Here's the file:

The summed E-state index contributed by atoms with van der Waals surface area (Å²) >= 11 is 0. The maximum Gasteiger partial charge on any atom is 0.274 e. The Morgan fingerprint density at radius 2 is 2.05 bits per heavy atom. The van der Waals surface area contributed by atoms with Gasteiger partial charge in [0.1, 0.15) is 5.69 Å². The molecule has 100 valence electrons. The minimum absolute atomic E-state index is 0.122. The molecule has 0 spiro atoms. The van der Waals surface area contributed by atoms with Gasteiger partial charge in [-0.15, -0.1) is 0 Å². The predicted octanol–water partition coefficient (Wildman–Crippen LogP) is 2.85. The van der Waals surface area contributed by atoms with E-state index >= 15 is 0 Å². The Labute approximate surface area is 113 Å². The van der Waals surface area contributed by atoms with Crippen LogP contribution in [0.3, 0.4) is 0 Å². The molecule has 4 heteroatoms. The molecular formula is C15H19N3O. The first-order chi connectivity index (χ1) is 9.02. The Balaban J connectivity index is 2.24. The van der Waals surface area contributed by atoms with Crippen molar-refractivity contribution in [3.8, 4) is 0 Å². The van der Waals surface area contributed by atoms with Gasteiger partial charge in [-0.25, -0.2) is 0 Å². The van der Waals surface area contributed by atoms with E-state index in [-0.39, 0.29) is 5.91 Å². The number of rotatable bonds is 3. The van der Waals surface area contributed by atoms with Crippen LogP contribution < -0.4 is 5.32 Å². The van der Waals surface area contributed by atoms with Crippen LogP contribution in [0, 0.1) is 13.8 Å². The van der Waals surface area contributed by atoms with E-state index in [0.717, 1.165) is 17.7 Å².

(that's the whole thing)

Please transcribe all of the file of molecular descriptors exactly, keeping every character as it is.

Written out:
The summed E-state index contributed by atoms with van der Waals surface area (Å²) >= 11 is 0. The maximum Gasteiger partial charge on any atom is 0.274 e. The Morgan fingerprint density at radius 2 is 2.05 bits per heavy atom. The van der Waals surface area contributed by atoms with Gasteiger partial charge in [0.1, 0.15) is 5.69 Å². The molecule has 100 valence electrons. The minimum absolute atomic E-state index is 0.122. The molecule has 0 spiro atoms. The van der Waals surface area contributed by atoms with Gasteiger partial charge in [-0.15, -0.1) is 0 Å². The predicted octanol–water partition coefficient (Wildman–Crippen LogP) is 2.85. The van der Waals surface area contributed by atoms with E-state index >= 15 is 0 Å². The Labute approximate surface area is 113 Å². The van der Waals surface area contributed by atoms with Crippen LogP contribution in [0.3, 0.4) is 0 Å². The molecule has 4 heteroatoms. The molecular formula is C15H19N3O. The first-order chi connectivity index (χ1) is 9.02. The Balaban J connectivity index is 2.24. The van der Waals surface area contributed by atoms with Crippen molar-refractivity contribution in [3.8, 4) is 0 Å². The van der Waals surface area contributed by atoms with Gasteiger partial charge in [-0.25, -0.2) is 0 Å². The van der Waals surface area contributed by atoms with E-state index in [-0.39, 0.29) is 5.91 Å². The number of rotatable bonds is 3. The van der Waals surface area contributed by atoms with Crippen LogP contribution < -0.4 is 5.32 Å². The van der Waals surface area contributed by atoms with Crippen LogP contribution in [0, 0.1) is 13.8 Å². The van der Waals surface area contributed by atoms with E-state index in [0.717, 1.165) is 17.7 Å².